Russell Wilson is one of those quarterbacks that can all by himself change a game. Just as he saves plays with his intelligence and elusiveness, he adds wins to the Seattle Seahawks season-long results.
Wilson led the Seahawks to a Super Bowl victory to complete the 2013 season, and guided them back to the Super Bowl the following year. Tom Brady and Wilson staged a titanic battle to complete the 2014 season. Super Bowl XLIX went back-and-forth from start to finish. A game that turned on a controversial play-call that resulted in a Patriots interception to preserve a 28-24 victory. Since that stinging setback, the Seahawks have not returned to the Super Bowl despite Wilson leading Seattle to the playoffs in five of the ensuing six seasons.
What should concern fans of the Seahawks is the success peaked with a Super Bowl win, followed by a Super Bowl loss, and then five straight eliminations in the National Football Conference playoffs. In charting this trajectory, one would conclude it was headed in the wrong direction when also factoring into the equation that last season they were eliminated in their first postseason game by the Los Angeles Rams on their home field.
When Wilson was enjoying his best success in Seattle, the Seahawks also had a rock solid defense with a number of outstanding defenders coming into their prime at the same time. The Seahawks are still good, but nowhere near the standards set by the “Legion of Boom” during their Super Bowl years.
If Wilson is to lead the Seahawks to another Super Bowl victory, he needs a supporting cast of characters around him to contribute to that cause. Head Coach Pete Carroll has a coaching pedigree that lends to the success of the team, but is his coaching and Wilson’s quarterbacking enough?
If they can’t do it by themselves, and they can’t, is the Seattle squad around Wilson and under the guidance of Carroll capable of fending off stiff competition? The team’s press releases will champion their cause, but the Seahawaks have two major obstacles in getting out of the NFC playoffs … the Los Angeles Rams and San Francisco 49ers might prevent them from even getting in.
Unless the ground shifts beneath us, the best division in the NFL this season will again be the NFC West. If any of the four teams grouped here were to win the Super Bowl, which includes the Arizona Cardinals, they would have good reasons for getting it done. The Cardinals missed the playoffs last year, then added defensive stud J.J. Watt to their stop unit and bring back Kyler Murray for his third professional campaign. A quarterback’s third professional season is often when an NFL star's quality reaches its potential.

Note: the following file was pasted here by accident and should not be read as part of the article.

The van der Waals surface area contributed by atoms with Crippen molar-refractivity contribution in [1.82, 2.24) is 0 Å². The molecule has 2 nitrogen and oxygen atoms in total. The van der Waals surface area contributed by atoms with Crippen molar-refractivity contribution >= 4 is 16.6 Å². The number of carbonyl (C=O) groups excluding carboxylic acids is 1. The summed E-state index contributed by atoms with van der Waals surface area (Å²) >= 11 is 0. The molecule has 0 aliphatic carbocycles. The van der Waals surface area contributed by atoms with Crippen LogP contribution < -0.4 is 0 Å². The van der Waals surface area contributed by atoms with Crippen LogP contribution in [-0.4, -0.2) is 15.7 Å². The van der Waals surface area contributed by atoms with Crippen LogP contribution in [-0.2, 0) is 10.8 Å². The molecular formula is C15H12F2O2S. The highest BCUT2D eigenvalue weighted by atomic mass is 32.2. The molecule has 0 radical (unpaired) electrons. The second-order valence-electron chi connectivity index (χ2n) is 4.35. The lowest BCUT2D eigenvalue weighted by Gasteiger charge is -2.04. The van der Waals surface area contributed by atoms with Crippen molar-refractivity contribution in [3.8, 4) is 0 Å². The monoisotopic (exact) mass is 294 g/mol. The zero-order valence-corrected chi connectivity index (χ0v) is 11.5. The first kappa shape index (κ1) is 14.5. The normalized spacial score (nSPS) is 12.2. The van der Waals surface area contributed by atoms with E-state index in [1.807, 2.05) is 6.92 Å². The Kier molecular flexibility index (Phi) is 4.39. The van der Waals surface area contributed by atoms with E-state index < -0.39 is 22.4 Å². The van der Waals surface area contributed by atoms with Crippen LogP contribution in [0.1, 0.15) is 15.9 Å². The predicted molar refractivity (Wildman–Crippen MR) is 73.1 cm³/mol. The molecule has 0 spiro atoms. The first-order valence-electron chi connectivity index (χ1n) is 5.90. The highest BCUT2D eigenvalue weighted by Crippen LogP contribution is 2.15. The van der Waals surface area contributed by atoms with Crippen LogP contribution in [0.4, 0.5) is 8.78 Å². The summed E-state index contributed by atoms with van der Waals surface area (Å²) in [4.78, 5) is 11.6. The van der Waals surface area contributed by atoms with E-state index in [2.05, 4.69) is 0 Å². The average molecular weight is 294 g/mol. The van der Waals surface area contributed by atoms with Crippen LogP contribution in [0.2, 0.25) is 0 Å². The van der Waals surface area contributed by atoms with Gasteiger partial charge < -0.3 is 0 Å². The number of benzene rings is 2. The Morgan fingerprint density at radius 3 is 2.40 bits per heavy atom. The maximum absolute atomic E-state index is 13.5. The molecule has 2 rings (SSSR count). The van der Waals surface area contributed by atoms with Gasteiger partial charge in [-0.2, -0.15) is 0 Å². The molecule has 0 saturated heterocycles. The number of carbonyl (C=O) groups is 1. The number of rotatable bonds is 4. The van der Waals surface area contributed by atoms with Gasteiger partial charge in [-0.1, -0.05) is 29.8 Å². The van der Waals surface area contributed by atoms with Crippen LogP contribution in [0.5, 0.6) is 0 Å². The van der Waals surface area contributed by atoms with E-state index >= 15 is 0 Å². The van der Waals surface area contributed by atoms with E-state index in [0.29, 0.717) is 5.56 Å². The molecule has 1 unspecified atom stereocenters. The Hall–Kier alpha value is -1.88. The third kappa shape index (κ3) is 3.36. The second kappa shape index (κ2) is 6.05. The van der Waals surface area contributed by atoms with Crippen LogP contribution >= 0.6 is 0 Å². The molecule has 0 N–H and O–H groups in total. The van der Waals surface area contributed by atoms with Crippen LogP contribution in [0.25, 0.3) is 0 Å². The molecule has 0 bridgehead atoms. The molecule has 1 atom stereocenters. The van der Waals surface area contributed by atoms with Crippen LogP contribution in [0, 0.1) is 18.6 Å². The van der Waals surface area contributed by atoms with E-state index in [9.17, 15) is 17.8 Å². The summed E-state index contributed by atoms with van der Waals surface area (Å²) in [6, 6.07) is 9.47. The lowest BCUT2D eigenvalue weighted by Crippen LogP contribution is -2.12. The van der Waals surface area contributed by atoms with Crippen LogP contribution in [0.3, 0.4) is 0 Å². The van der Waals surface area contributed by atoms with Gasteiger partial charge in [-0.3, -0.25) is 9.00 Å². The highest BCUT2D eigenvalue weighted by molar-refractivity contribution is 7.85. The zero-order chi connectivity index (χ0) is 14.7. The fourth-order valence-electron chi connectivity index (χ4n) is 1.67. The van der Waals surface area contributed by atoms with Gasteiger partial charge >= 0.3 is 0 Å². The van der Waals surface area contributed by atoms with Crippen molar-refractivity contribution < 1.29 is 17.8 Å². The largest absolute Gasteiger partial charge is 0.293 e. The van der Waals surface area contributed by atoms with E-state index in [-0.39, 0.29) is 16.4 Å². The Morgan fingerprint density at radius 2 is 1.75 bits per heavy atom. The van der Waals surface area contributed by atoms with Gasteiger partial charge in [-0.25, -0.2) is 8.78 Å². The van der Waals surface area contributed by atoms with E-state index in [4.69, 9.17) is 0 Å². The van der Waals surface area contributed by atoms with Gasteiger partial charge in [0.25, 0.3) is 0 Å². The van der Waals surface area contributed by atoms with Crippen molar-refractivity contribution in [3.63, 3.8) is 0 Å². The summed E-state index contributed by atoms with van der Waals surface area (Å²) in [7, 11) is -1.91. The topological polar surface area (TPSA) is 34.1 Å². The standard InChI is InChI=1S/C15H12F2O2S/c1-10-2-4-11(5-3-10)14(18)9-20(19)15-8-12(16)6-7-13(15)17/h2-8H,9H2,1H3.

Will the Super Bowl winner this year come from the toughest division?
History shows that teams that are most challenged by competition during a regular season are the same squads best prepared to win competitive postseason games. Whichever team comes out on top in the NFC West we can assume has overcome some stiff challenges … most assuredly best preparing them for the rigors of playoff football.
I like the chances of the Super Bowl LVI winner coming out of the NFC West, but I have red flags on two of the teams, the Seahawks and Cardinals.
Arizona just doesn’t appear to have the coach on the sideline that is going to be celebrating a Super Bowl victory. Perhaps it is a bias on my part against Kliff Kingsbury because in college he had Patrick Mahomes on his team and only managed a 5-7 campaign in Mahomes’ final collegiate season at Texas Tech. In the NFL, he has made the Cardinals competitive, but not yet dominant.
Still, Arizona has the talent to compete in the toughest division, maybe even earn a Wild Card berth, but not a Super Bowl.
Scratch the Cardinals because they are not yet there, and dismiss notions of a Seattle win because they are past being on top.
Which leaves us the other two NFC West squads, the Rams and 49ers, still alive on our charts to win it all next February at Southern California’s SoFi Stadium.